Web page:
5. Hear Me Now - This song touches on something everyone has, or unfortunately will have to deal with at some point in their life. And that is the death of a loved one. In this case, the song is about the passing of Alex's paternal grandfather, but the song is not so specific that it can't apply to other situations dealing with this subject. Usually songs about such a sad occurrence are ballads that tend to be depressingly slow and drawn out. This song is just the opposite. If you don't actually sit and listen to the lyrics, you wouldn't guess that the song is sad at all. This song is excellently done. Seier took a depressing point in his life and turned it into an energetic, uplifting song that anyone would want to jam along to. This song is my personal favorite on the album, and has been my favorite since I first heard it on the Metro Drive album. It would be a sin if this song does not become a single somewhere down the road. Don't be surprised if you find yourself listening to this song (or entire album for that matter) over and over again. Cue the repeat button!

6. Waste My Time - Here's another song that is definitely single material. This song is about not wanting to wait in the shadows while someone you love leaves you for another person. A review of this song doesn't even begin to do it justice. I caught myself about to rant and rave about how amazing this song is, and instead decided to say just one thing. And that is, if you listen to only one song on the album, make it this one, because we guarantee you won't be able to stop there! Unfortunately, I'm finding it hard to move on to the review of the next song...I can't stop listening to this one!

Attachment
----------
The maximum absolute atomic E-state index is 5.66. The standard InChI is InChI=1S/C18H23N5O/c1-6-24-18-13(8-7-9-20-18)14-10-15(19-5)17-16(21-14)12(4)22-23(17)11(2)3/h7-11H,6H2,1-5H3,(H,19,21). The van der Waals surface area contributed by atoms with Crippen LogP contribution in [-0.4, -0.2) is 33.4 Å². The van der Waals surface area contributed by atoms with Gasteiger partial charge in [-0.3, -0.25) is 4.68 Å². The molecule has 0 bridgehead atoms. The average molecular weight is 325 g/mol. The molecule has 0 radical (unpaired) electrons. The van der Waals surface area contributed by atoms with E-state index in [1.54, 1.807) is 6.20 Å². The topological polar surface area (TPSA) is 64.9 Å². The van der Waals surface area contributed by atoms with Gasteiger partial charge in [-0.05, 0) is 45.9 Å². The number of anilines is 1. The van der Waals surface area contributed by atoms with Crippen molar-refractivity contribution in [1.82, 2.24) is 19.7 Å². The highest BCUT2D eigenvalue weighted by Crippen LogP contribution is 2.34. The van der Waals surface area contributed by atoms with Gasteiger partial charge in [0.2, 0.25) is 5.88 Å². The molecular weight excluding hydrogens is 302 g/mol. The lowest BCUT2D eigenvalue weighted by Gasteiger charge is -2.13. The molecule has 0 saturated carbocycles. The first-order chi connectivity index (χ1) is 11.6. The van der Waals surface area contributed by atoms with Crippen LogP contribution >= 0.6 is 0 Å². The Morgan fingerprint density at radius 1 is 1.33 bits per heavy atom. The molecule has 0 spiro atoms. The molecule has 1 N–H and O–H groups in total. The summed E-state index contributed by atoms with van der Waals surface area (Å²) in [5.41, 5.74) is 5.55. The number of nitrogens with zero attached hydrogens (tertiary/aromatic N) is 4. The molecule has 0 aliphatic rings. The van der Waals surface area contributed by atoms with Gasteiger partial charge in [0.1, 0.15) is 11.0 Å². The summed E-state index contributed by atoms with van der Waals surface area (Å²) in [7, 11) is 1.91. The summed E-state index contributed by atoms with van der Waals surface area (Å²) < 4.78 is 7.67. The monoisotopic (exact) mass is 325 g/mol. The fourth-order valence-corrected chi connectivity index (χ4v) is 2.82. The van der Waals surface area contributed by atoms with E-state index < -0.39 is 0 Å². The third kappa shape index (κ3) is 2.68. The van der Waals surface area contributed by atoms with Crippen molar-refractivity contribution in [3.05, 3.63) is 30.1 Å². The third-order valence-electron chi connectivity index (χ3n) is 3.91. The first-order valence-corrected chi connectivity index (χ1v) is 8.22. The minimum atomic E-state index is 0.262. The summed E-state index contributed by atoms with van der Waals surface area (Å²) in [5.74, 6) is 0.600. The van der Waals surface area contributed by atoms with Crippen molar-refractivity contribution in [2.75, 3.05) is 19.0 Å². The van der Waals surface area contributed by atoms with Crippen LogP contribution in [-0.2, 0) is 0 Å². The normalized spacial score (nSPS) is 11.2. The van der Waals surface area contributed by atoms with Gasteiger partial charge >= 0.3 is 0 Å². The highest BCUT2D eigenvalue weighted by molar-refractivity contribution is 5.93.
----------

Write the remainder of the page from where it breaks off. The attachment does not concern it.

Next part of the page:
7. All That I Need - The instrumentals for All That I Need are a mosh-pit jam session waiting to happen. The song begins with a heavy electric guitar riff, and the rest of the band kicks in soon after with a fast paced tempo. The beat will definitely have you moving. The vocals and lyrics kind of get lost behind the music, but that's okay as the instrumentals are more than powerful enough to carry the song.

8. Take It Away. - Alex co-wrote this song with Dean DeLeo of the Stone Temple Pilots. Alex tries a different vocal style here which compliments the lyrics nicely. The instrumentals are upbeat and established well throughout the song, especially the guitar riffs. Another plesant song, borderline single material for some Alt. Rock stations.